The current economic mess is evidence of a problem that government officials were too slow to address, says Richard Fisher, president and CEO of the Federal Reserve Bank of Dallas. In describing the role of the nation’s central bank, Fisher referred to a former Fed chairman who said the Federal Reserve’s responsibility is to “take away the punch bowl just as the party gets going.”

“We’re in the midst of experiencing the consequences of the failure to take away the punch bowl,” Fisher says. “We must never allow this to happen again. But first we must deal with the situation at hand.”

Fisher says the Federal Reserve has made a robust effort to help keep credit flowing. “We’ve reached deep into our tool kit to lend by every possible means and in modes never adopted before. We have been neither scanty nor slow. In rapid order, the Federal Reserve has stretched out the terms with which we lend to bankers, accepted new forms of collateral, (and) broadened access to our lending window to securities dealers.”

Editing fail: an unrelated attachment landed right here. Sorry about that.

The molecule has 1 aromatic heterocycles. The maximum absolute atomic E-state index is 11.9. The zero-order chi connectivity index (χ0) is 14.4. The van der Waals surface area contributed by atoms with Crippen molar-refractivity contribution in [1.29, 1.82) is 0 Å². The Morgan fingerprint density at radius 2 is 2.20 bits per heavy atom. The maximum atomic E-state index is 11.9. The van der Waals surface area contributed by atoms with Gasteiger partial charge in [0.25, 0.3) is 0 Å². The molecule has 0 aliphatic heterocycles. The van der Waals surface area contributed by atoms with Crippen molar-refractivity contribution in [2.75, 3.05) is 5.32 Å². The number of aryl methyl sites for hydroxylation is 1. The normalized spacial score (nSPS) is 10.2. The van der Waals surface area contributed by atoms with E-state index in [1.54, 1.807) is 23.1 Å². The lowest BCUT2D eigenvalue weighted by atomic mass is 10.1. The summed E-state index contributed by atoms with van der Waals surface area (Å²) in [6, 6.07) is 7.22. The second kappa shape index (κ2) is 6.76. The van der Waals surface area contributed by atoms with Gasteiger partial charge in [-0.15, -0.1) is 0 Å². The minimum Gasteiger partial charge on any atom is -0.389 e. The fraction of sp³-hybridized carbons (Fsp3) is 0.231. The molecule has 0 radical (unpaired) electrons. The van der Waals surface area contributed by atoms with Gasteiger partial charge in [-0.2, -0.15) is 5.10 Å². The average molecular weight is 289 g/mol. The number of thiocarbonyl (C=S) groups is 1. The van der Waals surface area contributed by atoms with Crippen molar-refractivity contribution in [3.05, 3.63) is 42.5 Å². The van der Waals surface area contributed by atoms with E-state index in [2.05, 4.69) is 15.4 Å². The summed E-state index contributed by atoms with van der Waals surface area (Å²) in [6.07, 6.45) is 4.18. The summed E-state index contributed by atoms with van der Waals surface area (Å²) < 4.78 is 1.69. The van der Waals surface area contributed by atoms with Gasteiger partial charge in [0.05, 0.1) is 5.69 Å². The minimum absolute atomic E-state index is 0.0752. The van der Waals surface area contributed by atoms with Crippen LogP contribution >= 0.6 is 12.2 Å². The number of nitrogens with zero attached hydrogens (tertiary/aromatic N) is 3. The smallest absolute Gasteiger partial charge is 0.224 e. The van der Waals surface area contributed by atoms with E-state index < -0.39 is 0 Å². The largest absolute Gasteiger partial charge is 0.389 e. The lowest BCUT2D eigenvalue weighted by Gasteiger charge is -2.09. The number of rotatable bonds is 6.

Recognizing that the global economy is inextricably interwoven, Fisher says the Fed has also established swap lines to help meet the dollar-funding needs of 14 central banks around the world. He also notes the Fed is providing substantial intellectual input to assist other regulators such as the Federal Deposit Insurance Corporation and the U.S. Treasury Department.

“This combination of measures, together with an effective Fed funds rate of less than 1%, is unprecedented. We believe they are a necessary antidote to what ails the economy and a needed impetus for the restoration of confidence,” Fisher says.

He adds there are limits to what the central bank can do. “Our efforts must be complemented by fiscal policy and by initiatives undertaken by other regulators. And we also know that it will take time before confidence is reestablished.”

The crisis at hand is troubling, Fisher says, “But Americans are a resilient people and our economy will bounce back.”
-- Texas Cattle Feeders Association release